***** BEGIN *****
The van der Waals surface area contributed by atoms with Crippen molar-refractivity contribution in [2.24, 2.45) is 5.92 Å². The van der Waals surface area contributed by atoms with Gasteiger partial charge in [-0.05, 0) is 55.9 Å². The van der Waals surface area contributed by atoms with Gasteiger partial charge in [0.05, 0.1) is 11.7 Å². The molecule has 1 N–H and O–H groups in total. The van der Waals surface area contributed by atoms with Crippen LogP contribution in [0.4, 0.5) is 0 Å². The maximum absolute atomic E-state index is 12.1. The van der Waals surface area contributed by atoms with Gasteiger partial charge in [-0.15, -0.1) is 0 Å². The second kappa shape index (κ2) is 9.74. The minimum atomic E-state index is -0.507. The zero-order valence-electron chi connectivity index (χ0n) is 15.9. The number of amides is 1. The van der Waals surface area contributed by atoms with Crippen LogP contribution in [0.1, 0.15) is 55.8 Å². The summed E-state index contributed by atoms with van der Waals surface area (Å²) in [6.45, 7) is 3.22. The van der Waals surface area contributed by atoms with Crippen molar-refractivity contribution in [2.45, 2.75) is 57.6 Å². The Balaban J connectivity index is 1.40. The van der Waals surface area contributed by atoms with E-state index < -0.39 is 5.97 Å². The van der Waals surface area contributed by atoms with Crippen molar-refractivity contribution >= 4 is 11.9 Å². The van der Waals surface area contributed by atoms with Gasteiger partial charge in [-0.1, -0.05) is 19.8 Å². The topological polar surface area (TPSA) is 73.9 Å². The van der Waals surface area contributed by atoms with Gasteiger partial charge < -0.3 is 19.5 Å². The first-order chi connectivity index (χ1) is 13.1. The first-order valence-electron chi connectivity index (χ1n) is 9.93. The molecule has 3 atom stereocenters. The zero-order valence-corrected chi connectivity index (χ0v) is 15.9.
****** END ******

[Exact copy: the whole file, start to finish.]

The van der Waals surface area contributed by atoms with Crippen molar-refractivity contribution in [2.24, 2.45) is 5.92 Å². The van der Waals surface area contributed by atoms with Gasteiger partial charge in [-0.05, 0) is 55.9 Å². The van der Waals surface area contributed by atoms with Gasteiger partial charge in [0.05, 0.1) is 11.7 Å². The molecule has 1 N–H and O–H groups in total. The van der Waals surface area contributed by atoms with Crippen LogP contribution in [0.4, 0.5) is 0 Å². The maximum absolute atomic E-state index is 12.1. The van der Waals surface area contributed by atoms with Gasteiger partial charge in [-0.15, -0.1) is 0 Å². The second kappa shape index (κ2) is 9.74. The minimum atomic E-state index is -0.507. The zero-order valence-electron chi connectivity index (χ0n) is 15.9. The number of amides is 1. The van der Waals surface area contributed by atoms with Crippen LogP contribution in [0.1, 0.15) is 55.8 Å². The summed E-state index contributed by atoms with van der Waals surface area (Å²) in [6.45, 7) is 3.22. The van der Waals surface area contributed by atoms with Crippen molar-refractivity contribution in [2.45, 2.75) is 57.6 Å². The Balaban J connectivity index is 1.40. The van der Waals surface area contributed by atoms with E-state index < -0.39 is 5.97 Å². The van der Waals surface area contributed by atoms with Crippen molar-refractivity contribution >= 4 is 11.9 Å². The van der Waals surface area contributed by atoms with Gasteiger partial charge in [-0.1, -0.05) is 19.8 Å². The topological polar surface area (TPSA) is 73.9 Å². The van der Waals surface area contributed by atoms with Gasteiger partial charge < -0.3 is 19.5 Å². The first-order chi connectivity index (χ1) is 13.1. The first-order valence-electron chi connectivity index (χ1n) is 9.93. The molecule has 3 atom stereocenters. The zero-order valence-corrected chi connectivity index (χ0v) is 15.9.